The Truth About The Sinister Crystal Skulls Of Native American Legend

It’s 1924, and a group of British explorers are deep in the Belizean jungle. The humid air pastes the travelers’ shirts to their backs, and the whine of insects fills their ears. What’s more, after pushing their way through the rampant undergrowth, the team have come across the ruins of an ancient city – and decided to head inside. And it’s here, inside the remnants of a Mayan pyramid, that one member of the party discovers something that will make history: a glittering crystal skull.

The man who had organized this incredible trip was an avid explorer called Frederick Mitchell-Hedges. This writer and traveler first left Britain – his birthplace – soon after he had turned 16, when he visited Norway. And this seemed to spark a passion for adventure, as later in life the Englishman belonged to the British Museum’s Maya Committee and traveled across the globe. However, it’s Mitchell-Hedges’ 1924 expedition to Central America that most concerns us here.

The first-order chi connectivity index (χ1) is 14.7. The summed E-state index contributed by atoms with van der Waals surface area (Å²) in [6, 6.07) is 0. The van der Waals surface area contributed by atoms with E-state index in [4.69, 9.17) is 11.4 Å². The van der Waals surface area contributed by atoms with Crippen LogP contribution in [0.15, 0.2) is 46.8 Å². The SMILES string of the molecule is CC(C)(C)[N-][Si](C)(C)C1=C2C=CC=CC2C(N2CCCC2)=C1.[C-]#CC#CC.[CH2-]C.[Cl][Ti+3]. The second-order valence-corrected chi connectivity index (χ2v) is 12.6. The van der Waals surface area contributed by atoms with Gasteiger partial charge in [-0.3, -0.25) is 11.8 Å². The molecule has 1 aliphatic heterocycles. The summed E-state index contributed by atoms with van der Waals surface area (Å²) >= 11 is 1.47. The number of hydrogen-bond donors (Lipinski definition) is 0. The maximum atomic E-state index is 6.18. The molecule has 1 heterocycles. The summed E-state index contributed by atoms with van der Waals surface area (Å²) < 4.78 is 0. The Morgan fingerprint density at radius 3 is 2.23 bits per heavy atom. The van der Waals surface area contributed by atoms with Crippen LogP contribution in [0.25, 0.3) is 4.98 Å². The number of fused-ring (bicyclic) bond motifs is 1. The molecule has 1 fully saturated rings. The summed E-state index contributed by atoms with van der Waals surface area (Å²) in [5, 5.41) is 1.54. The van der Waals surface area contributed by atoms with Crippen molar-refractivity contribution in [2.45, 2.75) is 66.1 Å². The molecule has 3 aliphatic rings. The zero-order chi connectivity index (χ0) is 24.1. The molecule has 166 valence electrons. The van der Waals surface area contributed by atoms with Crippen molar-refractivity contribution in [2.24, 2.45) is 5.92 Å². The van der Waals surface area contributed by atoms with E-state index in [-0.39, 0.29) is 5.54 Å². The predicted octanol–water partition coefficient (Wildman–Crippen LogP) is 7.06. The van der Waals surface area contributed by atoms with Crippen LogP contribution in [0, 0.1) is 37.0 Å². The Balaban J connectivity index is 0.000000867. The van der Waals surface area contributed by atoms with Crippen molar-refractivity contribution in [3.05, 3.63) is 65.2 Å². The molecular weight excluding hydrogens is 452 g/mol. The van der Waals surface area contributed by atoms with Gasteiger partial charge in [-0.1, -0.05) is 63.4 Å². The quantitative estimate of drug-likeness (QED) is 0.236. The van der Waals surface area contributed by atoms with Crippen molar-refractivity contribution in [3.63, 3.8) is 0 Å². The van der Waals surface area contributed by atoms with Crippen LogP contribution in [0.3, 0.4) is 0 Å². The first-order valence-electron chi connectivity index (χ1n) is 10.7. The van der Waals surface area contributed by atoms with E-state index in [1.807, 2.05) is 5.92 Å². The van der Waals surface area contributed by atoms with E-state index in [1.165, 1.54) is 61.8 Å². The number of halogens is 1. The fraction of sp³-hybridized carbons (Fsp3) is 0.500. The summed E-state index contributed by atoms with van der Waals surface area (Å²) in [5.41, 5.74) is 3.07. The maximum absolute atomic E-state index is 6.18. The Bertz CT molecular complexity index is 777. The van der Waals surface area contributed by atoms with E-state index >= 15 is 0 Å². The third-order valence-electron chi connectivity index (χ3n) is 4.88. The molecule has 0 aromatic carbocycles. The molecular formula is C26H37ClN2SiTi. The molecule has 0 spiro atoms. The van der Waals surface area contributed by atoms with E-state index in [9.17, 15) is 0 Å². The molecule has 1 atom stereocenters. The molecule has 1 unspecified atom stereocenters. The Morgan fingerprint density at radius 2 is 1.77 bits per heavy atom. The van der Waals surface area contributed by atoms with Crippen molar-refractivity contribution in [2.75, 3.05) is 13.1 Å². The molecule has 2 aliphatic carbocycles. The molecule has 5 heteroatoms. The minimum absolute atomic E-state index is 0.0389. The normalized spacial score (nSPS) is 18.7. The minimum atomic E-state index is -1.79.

It’s believed that the original purpose of this voyage was to search for the ruins of Atlantis. You see, Mitchell-Hedges thought the fabled civilization had actually once existed in Central America, and he was determined to find evidence of its lost city. To this end, he and a group of explorers ventured to British Honduras. And while they were there, it appears that the adventurers did stumble across the remains of an extinct culture – it just wasn’t the one that they were searching for.

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Mitchell-Hedges and his party had apparently found the ruins of an ancient Mayan city called “Lubaatan,” or “The City of Fallen Stones.” When the team first came across the collapsed ancient metropolis, it was reportedly disguised by a thick layer of vegetation. So, it seems that the explorers burnt away the plant life – revealing the crumbling stones underneath. None of them, though, could have imagined what they would find inside.